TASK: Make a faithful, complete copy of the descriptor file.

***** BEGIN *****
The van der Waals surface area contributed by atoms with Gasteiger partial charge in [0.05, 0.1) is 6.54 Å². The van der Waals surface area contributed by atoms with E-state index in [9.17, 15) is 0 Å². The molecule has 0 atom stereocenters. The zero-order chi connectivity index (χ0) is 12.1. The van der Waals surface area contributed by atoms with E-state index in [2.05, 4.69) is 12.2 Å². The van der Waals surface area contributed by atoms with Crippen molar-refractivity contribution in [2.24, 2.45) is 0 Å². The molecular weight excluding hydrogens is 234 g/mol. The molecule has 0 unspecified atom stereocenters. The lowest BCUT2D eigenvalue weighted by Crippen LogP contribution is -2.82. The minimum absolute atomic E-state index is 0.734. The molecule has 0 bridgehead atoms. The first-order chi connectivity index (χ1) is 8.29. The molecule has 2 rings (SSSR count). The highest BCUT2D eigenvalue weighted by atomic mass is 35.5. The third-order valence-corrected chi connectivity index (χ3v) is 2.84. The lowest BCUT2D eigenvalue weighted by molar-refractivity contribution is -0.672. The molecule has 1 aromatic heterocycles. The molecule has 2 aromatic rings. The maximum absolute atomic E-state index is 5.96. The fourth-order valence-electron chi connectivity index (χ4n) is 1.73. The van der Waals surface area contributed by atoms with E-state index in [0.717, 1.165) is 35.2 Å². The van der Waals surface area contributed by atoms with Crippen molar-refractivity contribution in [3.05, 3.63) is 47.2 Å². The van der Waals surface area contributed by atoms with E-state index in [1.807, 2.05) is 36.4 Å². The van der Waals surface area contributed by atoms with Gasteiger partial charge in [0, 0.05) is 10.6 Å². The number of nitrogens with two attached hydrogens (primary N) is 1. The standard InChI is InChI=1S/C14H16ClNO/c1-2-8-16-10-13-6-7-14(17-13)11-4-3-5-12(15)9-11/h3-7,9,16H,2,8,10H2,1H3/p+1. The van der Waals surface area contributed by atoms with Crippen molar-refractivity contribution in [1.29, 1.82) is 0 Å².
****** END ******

The van der Waals surface area contributed by atoms with Gasteiger partial charge in [0.05, 0.1) is 6.54 Å². The van der Waals surface area contributed by atoms with E-state index in [9.17, 15) is 0 Å². The molecule has 0 atom stereocenters. The zero-order chi connectivity index (χ0) is 12.1. The van der Waals surface area contributed by atoms with E-state index in [2.05, 4.69) is 12.2 Å². The van der Waals surface area contributed by atoms with Crippen molar-refractivity contribution in [2.24, 2.45) is 0 Å². The molecular weight excluding hydrogens is 234 g/mol. The molecule has 0 unspecified atom stereocenters. The lowest BCUT2D eigenvalue weighted by Crippen LogP contribution is -2.82. The minimum absolute atomic E-state index is 0.734. The molecule has 0 bridgehead atoms. The first-order chi connectivity index (χ1) is 8.29. The molecule has 2 rings (SSSR count). The highest BCUT2D eigenvalue weighted by atomic mass is 35.5. The third-order valence-corrected chi connectivity index (χ3v) is 2.84. The lowest BCUT2D eigenvalue weighted by molar-refractivity contribution is -0.672. The molecule has 1 aromatic heterocycles. The molecule has 2 aromatic rings. The maximum absolute atomic E-state index is 5.96. The fourth-order valence-electron chi connectivity index (χ4n) is 1.73. The van der Waals surface area contributed by atoms with E-state index in [0.717, 1.165) is 35.2 Å². The van der Waals surface area contributed by atoms with Crippen molar-refractivity contribution in [3.05, 3.63) is 47.2 Å². The van der Waals surface area contributed by atoms with E-state index in [1.807, 2.05) is 36.4 Å². The van der Waals surface area contributed by atoms with Gasteiger partial charge in [0, 0.05) is 10.6 Å². The number of nitrogens with two attached hydrogens (primary N) is 1. The standard InChI is InChI=1S/C14H16ClNO/c1-2-8-16-10-13-6-7-14(17-13)11-4-3-5-12(15)9-11/h3-7,9,16H,2,8,10H2,1H3/p+1. The van der Waals surface area contributed by atoms with Crippen molar-refractivity contribution in [1.29, 1.82) is 0 Å².